Track 6: Lao Phaen (Thailand)
Lao Phaen is a famous solo piece for several Thai instruments, but is particularly suitable for the Jakheh. It consists of 4 melodies combining the Northern and North-eastern Thai styles: Lao Phaen noi, Lao Somdet and lao sum. The term "lao" in Thai means "Laotian" and is used here as, owing to the proximity of Laos, the people of the North and Northeast are often referred to by Thais as Laotion. This piece is also often used to accompany dancing, but the particular version played here has been arranged to showcase the virtuosity of the soloist and therefore would not be suitable for dance.
The Jakheh is commonly made of jackfruit wood and has three strings, one of brass and two of plastic. The strings are tuned with pegs. The jakheh has eleven frets and is supported on 5 legs. The instrument is played with a plectrum of bone or ivory which is 5-6cm long with a rounded point. The plectrum is fastened to the right hand index finger by a cotton cord. The name jakheh is derived from the word "jorakheh" meaning "crocodile", and in past times the instrument could be seen carved to resemble this beast.
Thon and Ramana
The thon is an open-ended single headed drum. It is about 15cm long. The body is made of baked clay or wood. The head is about 22cm in diameter. The skin, commonly made from calf skin, is fastened down with rattan or plastic string. The player strikes it with the right hand and the drum is usually paired with the ramana, which is then played with the left hand fingers. The ramana is a shallow circular frame drum. There is a cord or "sanap" placed on the inside rim of the body to increase or decrease the tension. The ramana is similar in construction to the Malay rabana.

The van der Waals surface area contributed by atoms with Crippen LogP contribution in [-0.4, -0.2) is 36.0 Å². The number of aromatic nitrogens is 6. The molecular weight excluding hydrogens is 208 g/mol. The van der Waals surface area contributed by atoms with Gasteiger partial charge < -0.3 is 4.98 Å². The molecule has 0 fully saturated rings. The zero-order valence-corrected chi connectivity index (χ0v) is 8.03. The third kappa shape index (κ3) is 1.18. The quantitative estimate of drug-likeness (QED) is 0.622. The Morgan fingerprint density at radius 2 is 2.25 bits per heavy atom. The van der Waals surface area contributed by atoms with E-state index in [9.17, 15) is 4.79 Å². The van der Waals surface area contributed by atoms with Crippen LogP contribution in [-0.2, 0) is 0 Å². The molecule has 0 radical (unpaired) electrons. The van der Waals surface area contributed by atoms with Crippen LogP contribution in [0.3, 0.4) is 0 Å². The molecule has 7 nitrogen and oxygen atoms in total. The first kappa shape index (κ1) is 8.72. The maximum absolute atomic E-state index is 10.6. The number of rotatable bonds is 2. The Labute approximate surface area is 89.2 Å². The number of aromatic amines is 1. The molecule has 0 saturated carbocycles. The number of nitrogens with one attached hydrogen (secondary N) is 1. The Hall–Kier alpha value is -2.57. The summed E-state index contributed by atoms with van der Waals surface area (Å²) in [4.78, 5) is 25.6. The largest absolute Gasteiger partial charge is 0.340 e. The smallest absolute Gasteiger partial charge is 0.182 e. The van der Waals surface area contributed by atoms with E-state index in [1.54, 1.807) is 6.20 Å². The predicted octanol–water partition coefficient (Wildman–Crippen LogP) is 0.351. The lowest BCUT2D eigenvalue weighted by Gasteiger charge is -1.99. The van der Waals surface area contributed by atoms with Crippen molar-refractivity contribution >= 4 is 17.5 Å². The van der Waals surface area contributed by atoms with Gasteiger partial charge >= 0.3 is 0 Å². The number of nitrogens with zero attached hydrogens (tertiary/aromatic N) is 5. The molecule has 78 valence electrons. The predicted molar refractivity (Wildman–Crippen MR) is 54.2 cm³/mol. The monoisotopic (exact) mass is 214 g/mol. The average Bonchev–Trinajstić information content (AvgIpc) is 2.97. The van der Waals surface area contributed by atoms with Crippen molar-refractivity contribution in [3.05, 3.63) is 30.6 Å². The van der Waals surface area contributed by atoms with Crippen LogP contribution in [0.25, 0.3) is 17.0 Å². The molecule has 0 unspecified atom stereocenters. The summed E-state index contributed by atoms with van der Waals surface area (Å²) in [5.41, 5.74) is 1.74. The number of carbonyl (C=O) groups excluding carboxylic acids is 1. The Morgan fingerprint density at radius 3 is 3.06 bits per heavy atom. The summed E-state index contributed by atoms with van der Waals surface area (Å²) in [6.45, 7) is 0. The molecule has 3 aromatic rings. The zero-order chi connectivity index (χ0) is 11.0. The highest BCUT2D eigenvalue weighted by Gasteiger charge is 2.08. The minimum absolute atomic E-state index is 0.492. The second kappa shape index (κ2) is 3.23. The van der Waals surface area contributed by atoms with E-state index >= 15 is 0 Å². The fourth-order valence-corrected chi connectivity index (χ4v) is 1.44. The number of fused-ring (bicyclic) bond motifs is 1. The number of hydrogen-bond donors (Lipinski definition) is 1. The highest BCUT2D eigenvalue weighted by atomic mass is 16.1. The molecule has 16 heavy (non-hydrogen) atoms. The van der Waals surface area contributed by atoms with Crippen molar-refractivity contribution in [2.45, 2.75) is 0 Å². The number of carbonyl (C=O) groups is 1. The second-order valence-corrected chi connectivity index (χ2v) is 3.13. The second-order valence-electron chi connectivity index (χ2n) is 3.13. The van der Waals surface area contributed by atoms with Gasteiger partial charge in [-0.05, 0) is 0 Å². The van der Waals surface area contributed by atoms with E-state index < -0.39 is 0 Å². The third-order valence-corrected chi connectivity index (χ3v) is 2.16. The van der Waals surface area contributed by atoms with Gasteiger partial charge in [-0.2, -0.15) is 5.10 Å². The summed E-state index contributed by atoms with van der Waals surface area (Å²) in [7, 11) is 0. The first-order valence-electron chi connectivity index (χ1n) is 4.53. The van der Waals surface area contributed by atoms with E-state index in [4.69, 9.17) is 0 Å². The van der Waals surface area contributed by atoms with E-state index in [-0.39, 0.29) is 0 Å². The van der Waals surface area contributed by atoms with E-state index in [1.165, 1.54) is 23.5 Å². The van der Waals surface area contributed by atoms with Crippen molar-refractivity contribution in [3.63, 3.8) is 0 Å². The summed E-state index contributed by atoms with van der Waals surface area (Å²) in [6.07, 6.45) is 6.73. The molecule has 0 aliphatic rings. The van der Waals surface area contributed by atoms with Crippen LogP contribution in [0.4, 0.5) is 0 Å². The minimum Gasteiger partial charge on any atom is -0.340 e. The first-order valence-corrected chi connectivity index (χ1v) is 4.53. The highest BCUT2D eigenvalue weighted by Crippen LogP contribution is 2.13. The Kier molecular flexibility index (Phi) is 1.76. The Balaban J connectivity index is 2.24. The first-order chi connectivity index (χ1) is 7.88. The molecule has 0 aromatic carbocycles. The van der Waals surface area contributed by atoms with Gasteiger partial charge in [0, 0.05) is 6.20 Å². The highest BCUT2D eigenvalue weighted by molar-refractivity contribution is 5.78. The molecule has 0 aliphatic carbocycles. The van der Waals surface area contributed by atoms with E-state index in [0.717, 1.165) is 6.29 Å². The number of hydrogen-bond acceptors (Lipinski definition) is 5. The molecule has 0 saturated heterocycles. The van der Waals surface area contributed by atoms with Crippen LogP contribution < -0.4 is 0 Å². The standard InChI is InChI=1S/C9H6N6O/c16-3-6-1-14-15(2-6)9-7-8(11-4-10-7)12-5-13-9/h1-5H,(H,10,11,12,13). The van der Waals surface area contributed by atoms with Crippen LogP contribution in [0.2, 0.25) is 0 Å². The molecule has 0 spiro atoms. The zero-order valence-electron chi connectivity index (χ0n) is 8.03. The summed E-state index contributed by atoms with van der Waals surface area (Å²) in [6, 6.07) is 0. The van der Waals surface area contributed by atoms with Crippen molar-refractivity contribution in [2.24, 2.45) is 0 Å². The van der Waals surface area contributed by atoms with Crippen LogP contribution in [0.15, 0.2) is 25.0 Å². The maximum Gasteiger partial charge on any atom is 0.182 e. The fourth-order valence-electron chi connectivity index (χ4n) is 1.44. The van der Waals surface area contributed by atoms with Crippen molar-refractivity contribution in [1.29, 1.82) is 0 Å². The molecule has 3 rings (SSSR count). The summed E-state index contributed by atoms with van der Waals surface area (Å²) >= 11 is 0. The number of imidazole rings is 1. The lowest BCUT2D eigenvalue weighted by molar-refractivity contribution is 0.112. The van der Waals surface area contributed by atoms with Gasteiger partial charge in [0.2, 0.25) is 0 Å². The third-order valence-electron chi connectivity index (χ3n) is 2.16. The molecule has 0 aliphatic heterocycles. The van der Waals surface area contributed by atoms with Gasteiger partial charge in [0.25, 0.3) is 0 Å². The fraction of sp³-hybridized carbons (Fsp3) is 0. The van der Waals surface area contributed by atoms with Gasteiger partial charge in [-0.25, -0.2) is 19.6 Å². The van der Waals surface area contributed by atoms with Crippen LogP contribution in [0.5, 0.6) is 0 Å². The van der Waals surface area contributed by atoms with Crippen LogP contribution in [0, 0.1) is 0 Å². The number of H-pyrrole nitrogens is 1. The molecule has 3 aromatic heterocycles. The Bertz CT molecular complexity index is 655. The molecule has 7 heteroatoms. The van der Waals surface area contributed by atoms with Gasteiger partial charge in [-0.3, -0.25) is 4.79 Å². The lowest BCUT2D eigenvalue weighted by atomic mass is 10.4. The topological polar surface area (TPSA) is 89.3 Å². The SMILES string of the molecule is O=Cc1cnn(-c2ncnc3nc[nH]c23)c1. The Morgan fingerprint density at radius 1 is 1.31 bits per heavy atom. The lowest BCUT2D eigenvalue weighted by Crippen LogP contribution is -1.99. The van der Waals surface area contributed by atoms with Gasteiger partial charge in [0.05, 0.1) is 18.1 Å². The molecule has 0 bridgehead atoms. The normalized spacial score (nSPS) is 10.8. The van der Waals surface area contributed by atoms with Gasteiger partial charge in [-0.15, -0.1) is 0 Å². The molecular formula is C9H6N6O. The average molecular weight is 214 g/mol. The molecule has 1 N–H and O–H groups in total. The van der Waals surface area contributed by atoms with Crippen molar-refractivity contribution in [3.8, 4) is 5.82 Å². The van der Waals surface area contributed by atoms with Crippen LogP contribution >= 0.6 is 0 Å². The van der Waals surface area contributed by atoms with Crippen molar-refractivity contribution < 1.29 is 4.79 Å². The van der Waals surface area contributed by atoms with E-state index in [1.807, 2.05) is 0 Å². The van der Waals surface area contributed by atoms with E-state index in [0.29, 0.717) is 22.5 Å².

Tiny heavy cup-shaped cymbals, 5cm in diameter and used in joined identical pairs. They are the time keepers and set the pace for the ensemble. One cymbal cupped in the left hand is stroked with the edge of the other. The strike with an outward sliding motion produces a ringing sound called a "ching". The complementary strike, ending with the cymbals closed on each other with a dampened sound is called a "chap". The ching stroke is used for the weak beats and the chap for the strong.
An award winning Jakheh player and an experienced young musician, with wide abilities, who graduated from the music department of Chulalongkorn University, and has worked as a music teacher in the Royal School of Bangkok. Although he has learnt Thai music from many teachers, most of his musical knowledge was gained under the tuition of three famous performers: Chaluay Jiyajan (Sor U), Rati Wisetsurakarn (Jakheh) and Charoenchai Sundaravadhin (singing). He has given numerous performances, both in Thailand and Europe. Currently he is teacher Thai classical music in London and is writing a PhD thesis within the Centre of Music Studies, in the School of Oriental and African Studies.
One of the best female Ranat Ek players in Thailand, she learnt the instrument from several teachers, including Bunyong Kethong and Prasit Thaworn, the most famous exponents in Thailand. She finished her PhD in music from York University and is currently teaching Thai music at Chulalongkorn University in Bangkok.